Opera Scotland

Tales of Hoffmann 1998Tayside Opera

Read more about the opera Tales of Hoffmann

Hoffmann is an ambitious work for amateur groups to perform, but it provides an entertaining evening in the theatre, with its varied episodes linked by the hero. The major professional companies are likely to get bogged down in questions of style and concept. As with any unfinished work, some people will have strong views about the alternatives. There are different ways to approach the piece. In recent years the major stagings, at ENO, Covent Garden and elsewhere,  have tended to 'correct' the running order of the acts, and ditch the spurious 'grand opera' recits in favour of dialogue. Tayside chose a sensible, pragmatic option - the framing scenes containing the operatic diva Stella were cut, as always used to happen. Given the difficulty amateur singers sometimes have with dialogue, the recits were kept. However the scenes were played in the correct order, with the tragi-comic Venice activities last, and Antonia's tragedy in the middle.

Central to the enterprise was the presence of Ian Priestley as Hoffmann. A free-voiced lyric tenor, with no problem with high notes, and of slim and youthful appearance, he was ideal in the role, and it is regrettable they did not mount more French operas for him.  The other character who appears throughout is his muse, Nicklausse, a mezzo role to which Helen Brown was well suited. The three female leads, ideally sung by one artist, are completely different in vocal style, and each of these three ladies was well chosen, whether for the airy flights of Olympia, the tragic lyricism of Antonia, or the sultry decadence of Giulietta.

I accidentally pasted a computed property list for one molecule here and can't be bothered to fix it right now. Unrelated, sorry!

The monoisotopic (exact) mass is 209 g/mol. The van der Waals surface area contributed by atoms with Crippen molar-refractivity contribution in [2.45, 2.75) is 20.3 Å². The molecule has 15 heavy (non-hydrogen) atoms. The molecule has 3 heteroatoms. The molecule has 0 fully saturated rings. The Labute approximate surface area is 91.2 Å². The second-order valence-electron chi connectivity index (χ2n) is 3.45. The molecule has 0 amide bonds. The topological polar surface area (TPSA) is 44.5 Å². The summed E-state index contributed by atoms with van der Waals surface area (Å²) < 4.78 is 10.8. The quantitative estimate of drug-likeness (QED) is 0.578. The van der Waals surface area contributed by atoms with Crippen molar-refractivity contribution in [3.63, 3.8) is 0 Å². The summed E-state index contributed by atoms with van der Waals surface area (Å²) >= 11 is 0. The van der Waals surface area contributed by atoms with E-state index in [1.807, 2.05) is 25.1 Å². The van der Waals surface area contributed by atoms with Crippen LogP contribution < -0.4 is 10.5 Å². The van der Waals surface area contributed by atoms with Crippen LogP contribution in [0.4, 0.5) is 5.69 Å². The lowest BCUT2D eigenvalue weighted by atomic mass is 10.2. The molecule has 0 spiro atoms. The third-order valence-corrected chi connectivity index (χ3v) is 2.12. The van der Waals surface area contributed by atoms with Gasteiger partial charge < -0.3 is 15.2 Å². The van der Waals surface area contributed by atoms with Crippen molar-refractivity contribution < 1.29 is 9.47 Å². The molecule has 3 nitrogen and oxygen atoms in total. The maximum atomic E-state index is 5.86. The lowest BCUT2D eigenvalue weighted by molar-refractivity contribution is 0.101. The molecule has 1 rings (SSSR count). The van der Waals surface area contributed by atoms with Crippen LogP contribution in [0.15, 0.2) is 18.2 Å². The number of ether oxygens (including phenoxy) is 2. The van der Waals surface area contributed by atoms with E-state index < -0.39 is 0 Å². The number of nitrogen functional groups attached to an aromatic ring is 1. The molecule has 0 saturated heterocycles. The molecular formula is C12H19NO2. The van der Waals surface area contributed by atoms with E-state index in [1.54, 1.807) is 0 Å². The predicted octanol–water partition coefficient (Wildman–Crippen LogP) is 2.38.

The four villains of the piece were also divided between three singers, with David Button as Lindorf and Dr Miracle, Tom Patullo as Coppelius and Neil Mudie as Dapertutto, all well characterised. The four servants are generally allotted to one character tenor, but here, while a light tenor remained as Franz, the other three were allotted to women - in this context not a particularly significant issue.

The staging was broadly traditional and successful. The orchestra coped well, and Brian Craib's conducting was generally stylish. The recitatives did tend to slow the action a bit, as happens when Carmen is treated in this now unfashionable manner. Having previously done Faust, Carmen and Bizet's Doctor Miracle, Hoffmann was a well worthwhile addition to the group's French repertoire.

Performance Cast

Nicklausse Hoffmann's friend

Helen Brown

Lindorf a councillor of Nuremberg

David Button

Andrès Stella's servant

Heather McLean

Luther an innkeeoer

Michael Turner

Nathaniel a student

Richard Erskine

Hermann a student

Graeme Adamson

Hoffmann a poet

Ian Priestley

Olympia a doll

Fiona Brownsmith

Spalanzani an Italian inventor

David Wright

Cochenille Spalanzani's servant

Susan Nixon

Coppélius a scientist, Spalanzani's rival

Tom Patullo

Antonia Crespel's daughter

Alison McDonald

Crespel a councillor of Munich

Neil Mudie

Franz Crespel's servant

Philip Kearns

Dr Miracle a doctor

David Button

Antonia's mother a spirit voice

Norma Carr

Giulietta a courtesan

Margaret Wells

Schlemil Giulietta's lover

Michael Turner

Pitichinaccio Giulietta's admirer

Morag Gaskin

Dapertutto a sorcerer

Neil Mudie

Performance DatesTales of Hoffmann 1998

Map List

Whitehall Theatre | Dundee

18 Nov, 19.30 19 Nov, 19.30 20 Nov, 19.30 21 Nov, 19.30

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